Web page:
In Movies About Disney Princesses, Men Do Most Of The Talking

A look at the dialogue shows female leads speak less than their male counterparts.

Even Disney princesses have to deal with the patriarchy.

According to The Washington Post, linguists Carmen Fought and Karen Eisenhauer recently presented a preview of their research on dialogue in movies with Disney princesses during a conference. The results are a bit disheartening.

The research shows that male characters in most movies starring Disney princesses talk more than the female characters in the films. Men speak 68 percent of the time in "The Little Mermaid," and 71 percent in "Beauty and the Beast." They talk more than 75 percent of the time in both "Pocahontas" and "Mulan." The biggest patriarchy problem of all is in "Aladdin," which has men taking over 90 percent of the dialogue. 

Surprisingly, Fought and Eisenhauer discovered that women actually had a bigger opportunity to speak in older movies featuring Disney princesses. The dialogue is approximately split evenly in 1937's "Snow White," and women talk 60 percent of the time in "Cinderella," which came out in 1950. In "Sleeping Beauty," which was released in 1959, women make up 71 percent of the dialogue. That means a movie starring a princess who is literally asleep for a portion of the film has more dialogue coming from women.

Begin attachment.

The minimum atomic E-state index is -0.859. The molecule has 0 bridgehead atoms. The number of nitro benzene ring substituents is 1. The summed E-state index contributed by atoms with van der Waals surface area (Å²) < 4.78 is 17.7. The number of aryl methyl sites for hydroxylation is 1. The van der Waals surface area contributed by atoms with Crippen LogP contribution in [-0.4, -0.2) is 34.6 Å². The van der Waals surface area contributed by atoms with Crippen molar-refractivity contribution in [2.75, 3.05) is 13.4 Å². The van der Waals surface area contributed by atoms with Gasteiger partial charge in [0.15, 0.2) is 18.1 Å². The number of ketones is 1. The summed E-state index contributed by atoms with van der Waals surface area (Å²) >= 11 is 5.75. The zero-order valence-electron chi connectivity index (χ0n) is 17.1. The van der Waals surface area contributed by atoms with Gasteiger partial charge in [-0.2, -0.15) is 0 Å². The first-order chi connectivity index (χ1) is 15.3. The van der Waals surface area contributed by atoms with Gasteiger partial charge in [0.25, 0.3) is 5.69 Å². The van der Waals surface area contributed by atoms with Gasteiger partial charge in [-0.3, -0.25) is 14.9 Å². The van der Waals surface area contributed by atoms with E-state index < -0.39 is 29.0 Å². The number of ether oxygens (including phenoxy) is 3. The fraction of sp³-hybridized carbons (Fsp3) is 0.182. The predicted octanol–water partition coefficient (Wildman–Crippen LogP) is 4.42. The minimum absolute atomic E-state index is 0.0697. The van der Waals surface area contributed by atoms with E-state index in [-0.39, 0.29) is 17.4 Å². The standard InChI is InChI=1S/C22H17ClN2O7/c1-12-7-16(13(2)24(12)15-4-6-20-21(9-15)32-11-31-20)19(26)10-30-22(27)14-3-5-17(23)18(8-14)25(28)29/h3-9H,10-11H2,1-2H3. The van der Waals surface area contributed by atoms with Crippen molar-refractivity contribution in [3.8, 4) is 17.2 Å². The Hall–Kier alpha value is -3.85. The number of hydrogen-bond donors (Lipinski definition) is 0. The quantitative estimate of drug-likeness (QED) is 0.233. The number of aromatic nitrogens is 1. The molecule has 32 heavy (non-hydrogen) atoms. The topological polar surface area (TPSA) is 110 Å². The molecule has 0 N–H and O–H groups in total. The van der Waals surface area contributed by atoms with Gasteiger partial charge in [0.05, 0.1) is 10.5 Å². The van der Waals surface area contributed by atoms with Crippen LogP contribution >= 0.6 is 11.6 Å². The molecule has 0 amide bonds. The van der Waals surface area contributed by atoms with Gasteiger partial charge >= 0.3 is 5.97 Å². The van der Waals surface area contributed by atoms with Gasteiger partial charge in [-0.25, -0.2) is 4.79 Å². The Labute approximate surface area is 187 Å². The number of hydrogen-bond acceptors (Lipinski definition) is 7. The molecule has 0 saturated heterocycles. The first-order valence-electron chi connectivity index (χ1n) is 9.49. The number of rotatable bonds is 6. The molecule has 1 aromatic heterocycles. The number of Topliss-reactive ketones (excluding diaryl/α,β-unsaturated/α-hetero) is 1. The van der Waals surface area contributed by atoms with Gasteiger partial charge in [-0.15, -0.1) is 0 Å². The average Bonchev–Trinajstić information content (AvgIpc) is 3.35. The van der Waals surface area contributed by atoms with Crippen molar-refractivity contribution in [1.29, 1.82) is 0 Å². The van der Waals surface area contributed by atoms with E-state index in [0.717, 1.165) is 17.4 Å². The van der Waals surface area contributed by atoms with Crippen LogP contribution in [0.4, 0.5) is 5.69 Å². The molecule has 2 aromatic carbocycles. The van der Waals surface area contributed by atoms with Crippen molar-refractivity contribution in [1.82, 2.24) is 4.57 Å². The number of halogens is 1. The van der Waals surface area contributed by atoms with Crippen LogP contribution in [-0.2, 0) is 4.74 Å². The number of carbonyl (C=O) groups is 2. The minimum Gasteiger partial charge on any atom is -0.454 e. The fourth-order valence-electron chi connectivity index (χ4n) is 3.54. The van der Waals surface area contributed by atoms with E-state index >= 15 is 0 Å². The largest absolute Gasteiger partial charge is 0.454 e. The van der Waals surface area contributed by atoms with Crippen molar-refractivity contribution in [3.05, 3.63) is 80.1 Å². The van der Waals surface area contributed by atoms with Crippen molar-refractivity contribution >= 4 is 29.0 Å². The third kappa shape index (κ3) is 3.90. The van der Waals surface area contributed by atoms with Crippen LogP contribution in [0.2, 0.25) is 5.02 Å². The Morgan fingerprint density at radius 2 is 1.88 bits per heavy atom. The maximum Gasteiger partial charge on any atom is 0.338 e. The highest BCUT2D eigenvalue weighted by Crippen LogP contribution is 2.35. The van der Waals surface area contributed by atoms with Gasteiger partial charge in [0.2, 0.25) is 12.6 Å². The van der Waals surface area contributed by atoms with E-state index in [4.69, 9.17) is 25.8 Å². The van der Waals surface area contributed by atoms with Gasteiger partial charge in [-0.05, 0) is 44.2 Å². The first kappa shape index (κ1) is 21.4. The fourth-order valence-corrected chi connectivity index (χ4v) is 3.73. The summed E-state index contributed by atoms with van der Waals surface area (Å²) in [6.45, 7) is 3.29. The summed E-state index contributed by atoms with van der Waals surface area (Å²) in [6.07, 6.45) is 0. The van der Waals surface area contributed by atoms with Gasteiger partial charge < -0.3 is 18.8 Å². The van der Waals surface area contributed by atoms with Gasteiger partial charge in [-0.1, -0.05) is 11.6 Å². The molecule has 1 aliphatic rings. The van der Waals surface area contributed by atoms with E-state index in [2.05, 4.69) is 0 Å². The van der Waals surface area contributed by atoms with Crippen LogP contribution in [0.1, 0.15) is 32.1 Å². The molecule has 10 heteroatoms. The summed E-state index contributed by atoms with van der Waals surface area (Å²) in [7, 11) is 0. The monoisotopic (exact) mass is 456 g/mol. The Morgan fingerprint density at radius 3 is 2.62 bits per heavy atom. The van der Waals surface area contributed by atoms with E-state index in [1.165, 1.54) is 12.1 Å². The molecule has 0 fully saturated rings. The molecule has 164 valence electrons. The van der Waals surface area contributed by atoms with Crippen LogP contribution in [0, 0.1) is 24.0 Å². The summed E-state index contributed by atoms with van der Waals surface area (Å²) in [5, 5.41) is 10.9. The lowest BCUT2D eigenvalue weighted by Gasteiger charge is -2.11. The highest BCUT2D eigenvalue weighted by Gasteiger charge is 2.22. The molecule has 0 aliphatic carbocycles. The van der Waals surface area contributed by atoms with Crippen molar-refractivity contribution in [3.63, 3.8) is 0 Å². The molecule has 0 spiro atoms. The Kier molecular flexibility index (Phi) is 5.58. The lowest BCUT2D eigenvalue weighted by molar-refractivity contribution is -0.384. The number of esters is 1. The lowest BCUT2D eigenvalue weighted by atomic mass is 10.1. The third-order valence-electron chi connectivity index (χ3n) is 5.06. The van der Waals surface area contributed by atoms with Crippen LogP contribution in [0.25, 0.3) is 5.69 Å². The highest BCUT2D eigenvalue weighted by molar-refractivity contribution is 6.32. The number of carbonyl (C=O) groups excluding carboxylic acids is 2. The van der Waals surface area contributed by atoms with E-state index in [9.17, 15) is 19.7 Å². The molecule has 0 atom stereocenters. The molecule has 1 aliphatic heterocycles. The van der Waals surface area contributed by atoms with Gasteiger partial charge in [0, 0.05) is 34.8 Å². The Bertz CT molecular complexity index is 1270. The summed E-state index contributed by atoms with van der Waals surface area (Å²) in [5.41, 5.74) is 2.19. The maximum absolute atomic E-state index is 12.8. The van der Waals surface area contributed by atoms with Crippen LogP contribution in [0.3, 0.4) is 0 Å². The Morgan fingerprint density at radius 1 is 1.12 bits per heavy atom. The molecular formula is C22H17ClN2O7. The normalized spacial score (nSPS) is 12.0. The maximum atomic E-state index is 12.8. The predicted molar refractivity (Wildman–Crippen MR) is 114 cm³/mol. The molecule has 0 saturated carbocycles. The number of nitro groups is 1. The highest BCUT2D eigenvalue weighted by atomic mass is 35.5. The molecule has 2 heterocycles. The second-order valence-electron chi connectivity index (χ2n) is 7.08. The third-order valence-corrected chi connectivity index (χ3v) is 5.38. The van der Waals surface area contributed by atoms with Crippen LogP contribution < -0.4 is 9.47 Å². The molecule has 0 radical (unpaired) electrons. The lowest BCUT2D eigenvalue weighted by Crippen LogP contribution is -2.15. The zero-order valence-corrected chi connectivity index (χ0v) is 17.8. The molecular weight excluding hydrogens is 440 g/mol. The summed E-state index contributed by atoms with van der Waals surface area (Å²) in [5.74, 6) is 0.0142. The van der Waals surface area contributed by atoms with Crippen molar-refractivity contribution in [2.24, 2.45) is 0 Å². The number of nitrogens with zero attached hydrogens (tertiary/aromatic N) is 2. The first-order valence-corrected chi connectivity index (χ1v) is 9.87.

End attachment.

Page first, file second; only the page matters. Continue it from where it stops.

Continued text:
This trend certainly makes it seem like Disney has taken a step backwards, but a few newer films manage to offer women more time to talk. Women speak 52 percent in "Tangled" and a notable 74 percent in "Brave." However, Disney's hit "Frozen" features men speaking 59 percent of the time (even with two women as its protagonists).

According to this research, dialogue is mainly dominated by men in movies featuring Disney royalty. Here's to hoping future princesses get more of an opportunity to speak their minds.

Same, Ariel. Same. 

For more information on this research, head to The Washington Post.

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